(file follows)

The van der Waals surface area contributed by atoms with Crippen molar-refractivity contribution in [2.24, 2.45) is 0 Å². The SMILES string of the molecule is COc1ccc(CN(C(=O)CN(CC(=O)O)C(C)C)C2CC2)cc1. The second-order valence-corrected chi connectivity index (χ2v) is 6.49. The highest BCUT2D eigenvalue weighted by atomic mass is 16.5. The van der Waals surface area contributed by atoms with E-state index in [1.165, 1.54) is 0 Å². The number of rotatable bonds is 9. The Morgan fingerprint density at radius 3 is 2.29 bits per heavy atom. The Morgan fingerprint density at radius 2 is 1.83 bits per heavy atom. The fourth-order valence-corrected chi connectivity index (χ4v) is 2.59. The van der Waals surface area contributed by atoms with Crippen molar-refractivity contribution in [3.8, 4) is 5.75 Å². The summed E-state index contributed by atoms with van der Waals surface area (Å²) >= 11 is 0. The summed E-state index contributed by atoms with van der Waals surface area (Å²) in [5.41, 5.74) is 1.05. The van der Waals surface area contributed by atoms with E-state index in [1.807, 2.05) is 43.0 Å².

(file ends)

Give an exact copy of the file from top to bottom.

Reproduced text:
The van der Waals surface area contributed by atoms with Crippen molar-refractivity contribution in [2.24, 2.45) is 0 Å². The SMILES string of the molecule is COc1ccc(CN(C(=O)CN(CC(=O)O)C(C)C)C2CC2)cc1. The second-order valence-corrected chi connectivity index (χ2v) is 6.49. The highest BCUT2D eigenvalue weighted by atomic mass is 16.5. The van der Waals surface area contributed by atoms with E-state index in [1.165, 1.54) is 0 Å². The number of rotatable bonds is 9. The Morgan fingerprint density at radius 3 is 2.29 bits per heavy atom. The Morgan fingerprint density at radius 2 is 1.83 bits per heavy atom. The fourth-order valence-corrected chi connectivity index (χ4v) is 2.59. The van der Waals surface area contributed by atoms with Crippen molar-refractivity contribution in [3.8, 4) is 5.75 Å². The summed E-state index contributed by atoms with van der Waals surface area (Å²) >= 11 is 0. The summed E-state index contributed by atoms with van der Waals surface area (Å²) in [5.41, 5.74) is 1.05. The van der Waals surface area contributed by atoms with E-state index in [1.807, 2.05) is 43.0 Å².